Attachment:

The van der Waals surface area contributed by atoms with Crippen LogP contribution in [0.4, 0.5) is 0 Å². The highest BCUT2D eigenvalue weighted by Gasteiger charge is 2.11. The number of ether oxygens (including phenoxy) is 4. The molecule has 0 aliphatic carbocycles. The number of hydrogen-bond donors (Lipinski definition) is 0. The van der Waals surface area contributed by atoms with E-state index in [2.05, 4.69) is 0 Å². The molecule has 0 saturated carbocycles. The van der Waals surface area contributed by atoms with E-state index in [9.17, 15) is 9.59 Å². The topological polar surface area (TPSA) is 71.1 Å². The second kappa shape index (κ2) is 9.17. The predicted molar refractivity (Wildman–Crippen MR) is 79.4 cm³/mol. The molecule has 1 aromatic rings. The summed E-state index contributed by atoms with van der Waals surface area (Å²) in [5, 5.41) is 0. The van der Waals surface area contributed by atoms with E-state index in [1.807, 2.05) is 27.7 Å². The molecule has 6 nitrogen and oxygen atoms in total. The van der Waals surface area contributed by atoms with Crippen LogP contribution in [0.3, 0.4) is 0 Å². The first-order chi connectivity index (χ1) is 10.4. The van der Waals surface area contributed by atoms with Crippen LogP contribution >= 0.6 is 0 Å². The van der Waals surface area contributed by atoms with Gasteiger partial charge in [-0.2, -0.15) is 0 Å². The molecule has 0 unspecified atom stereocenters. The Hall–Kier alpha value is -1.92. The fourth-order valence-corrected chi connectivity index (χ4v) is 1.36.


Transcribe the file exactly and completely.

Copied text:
The van der Waals surface area contributed by atoms with Crippen LogP contribution in [0.4, 0.5) is 0 Å². The highest BCUT2D eigenvalue weighted by Gasteiger charge is 2.11. The number of ether oxygens (including phenoxy) is 4. The molecule has 0 aliphatic carbocycles. The number of hydrogen-bond donors (Lipinski definition) is 0. The van der Waals surface area contributed by atoms with E-state index in [2.05, 4.69) is 0 Å². The molecule has 0 saturated carbocycles. The van der Waals surface area contributed by atoms with E-state index in [9.17, 15) is 9.59 Å². The topological polar surface area (TPSA) is 71.1 Å². The second kappa shape index (κ2) is 9.17. The predicted molar refractivity (Wildman–Crippen MR) is 79.4 cm³/mol. The molecule has 1 aromatic rings. The summed E-state index contributed by atoms with van der Waals surface area (Å²) in [5, 5.41) is 0. The van der Waals surface area contributed by atoms with E-state index in [1.807, 2.05) is 27.7 Å². The molecule has 6 nitrogen and oxygen atoms in total. The van der Waals surface area contributed by atoms with Crippen LogP contribution in [0.3, 0.4) is 0 Å². The first-order chi connectivity index (χ1) is 10.4. The van der Waals surface area contributed by atoms with Crippen LogP contribution >= 0.6 is 0 Å². The van der Waals surface area contributed by atoms with Gasteiger partial charge in [-0.2, -0.15) is 0 Å². The molecule has 0 unspecified atom stereocenters. The Hall–Kier alpha value is -1.92. The fourth-order valence-corrected chi connectivity index (χ4v) is 1.36.